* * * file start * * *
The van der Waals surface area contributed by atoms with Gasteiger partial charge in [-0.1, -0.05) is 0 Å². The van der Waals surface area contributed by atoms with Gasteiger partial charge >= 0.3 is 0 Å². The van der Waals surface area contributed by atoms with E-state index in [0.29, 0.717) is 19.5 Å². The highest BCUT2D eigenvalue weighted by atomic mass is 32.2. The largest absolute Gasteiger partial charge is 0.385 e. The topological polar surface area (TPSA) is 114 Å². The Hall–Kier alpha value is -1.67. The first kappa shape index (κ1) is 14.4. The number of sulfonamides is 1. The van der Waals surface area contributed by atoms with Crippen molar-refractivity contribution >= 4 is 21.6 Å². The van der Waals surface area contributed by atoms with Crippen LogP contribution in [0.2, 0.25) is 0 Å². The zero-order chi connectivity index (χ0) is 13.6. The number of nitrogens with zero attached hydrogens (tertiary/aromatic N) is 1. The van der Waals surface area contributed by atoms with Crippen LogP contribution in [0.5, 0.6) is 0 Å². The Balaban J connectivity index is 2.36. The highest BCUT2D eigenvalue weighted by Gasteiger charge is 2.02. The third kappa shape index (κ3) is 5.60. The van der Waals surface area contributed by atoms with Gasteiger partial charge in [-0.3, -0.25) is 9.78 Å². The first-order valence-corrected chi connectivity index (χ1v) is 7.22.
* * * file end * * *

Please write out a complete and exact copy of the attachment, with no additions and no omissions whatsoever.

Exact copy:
The van der Waals surface area contributed by atoms with Gasteiger partial charge in [-0.1, -0.05) is 0 Å². The van der Waals surface area contributed by atoms with Gasteiger partial charge >= 0.3 is 0 Å². The van der Waals surface area contributed by atoms with E-state index in [0.29, 0.717) is 19.5 Å². The highest BCUT2D eigenvalue weighted by atomic mass is 32.2. The largest absolute Gasteiger partial charge is 0.385 e. The topological polar surface area (TPSA) is 114 Å². The Hall–Kier alpha value is -1.67. The first kappa shape index (κ1) is 14.4. The number of sulfonamides is 1. The van der Waals surface area contributed by atoms with Crippen molar-refractivity contribution >= 4 is 21.6 Å². The van der Waals surface area contributed by atoms with Crippen LogP contribution in [0.2, 0.25) is 0 Å². The zero-order chi connectivity index (χ0) is 13.6. The number of nitrogens with zero attached hydrogens (tertiary/aromatic N) is 1. The van der Waals surface area contributed by atoms with Crippen LogP contribution in [0.5, 0.6) is 0 Å². The Balaban J connectivity index is 2.36. The highest BCUT2D eigenvalue weighted by Gasteiger charge is 2.02. The third kappa shape index (κ3) is 5.60. The van der Waals surface area contributed by atoms with Gasteiger partial charge in [-0.3, -0.25) is 9.78 Å². The first-order valence-corrected chi connectivity index (χ1v) is 7.22.